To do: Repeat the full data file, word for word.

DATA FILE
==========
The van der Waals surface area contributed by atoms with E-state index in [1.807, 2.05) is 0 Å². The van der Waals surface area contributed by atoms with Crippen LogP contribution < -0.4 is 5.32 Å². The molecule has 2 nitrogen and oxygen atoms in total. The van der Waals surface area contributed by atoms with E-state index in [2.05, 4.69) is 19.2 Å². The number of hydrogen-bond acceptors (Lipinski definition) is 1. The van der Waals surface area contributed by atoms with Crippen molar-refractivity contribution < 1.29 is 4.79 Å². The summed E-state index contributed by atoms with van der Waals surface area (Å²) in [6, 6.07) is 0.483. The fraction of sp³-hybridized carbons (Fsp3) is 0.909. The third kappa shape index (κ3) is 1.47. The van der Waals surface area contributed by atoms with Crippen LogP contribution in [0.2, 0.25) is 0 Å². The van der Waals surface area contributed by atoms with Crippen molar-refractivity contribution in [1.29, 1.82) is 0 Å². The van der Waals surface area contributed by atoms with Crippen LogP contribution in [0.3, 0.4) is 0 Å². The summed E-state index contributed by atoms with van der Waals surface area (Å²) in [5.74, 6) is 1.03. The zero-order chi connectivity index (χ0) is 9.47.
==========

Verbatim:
The van der Waals surface area contributed by atoms with E-state index in [1.807, 2.05) is 0 Å². The van der Waals surface area contributed by atoms with Crippen LogP contribution < -0.4 is 5.32 Å². The molecule has 2 nitrogen and oxygen atoms in total. The van der Waals surface area contributed by atoms with E-state index in [2.05, 4.69) is 19.2 Å². The number of hydrogen-bond acceptors (Lipinski definition) is 1. The van der Waals surface area contributed by atoms with Crippen molar-refractivity contribution < 1.29 is 4.79 Å². The summed E-state index contributed by atoms with van der Waals surface area (Å²) in [6, 6.07) is 0.483. The fraction of sp³-hybridized carbons (Fsp3) is 0.909. The third kappa shape index (κ3) is 1.47. The van der Waals surface area contributed by atoms with Crippen LogP contribution in [0.2, 0.25) is 0 Å². The van der Waals surface area contributed by atoms with Crippen molar-refractivity contribution in [1.29, 1.82) is 0 Å². The van der Waals surface area contributed by atoms with Crippen LogP contribution in [0.3, 0.4) is 0 Å². The summed E-state index contributed by atoms with van der Waals surface area (Å²) in [5.74, 6) is 1.03. The zero-order chi connectivity index (χ0) is 9.47.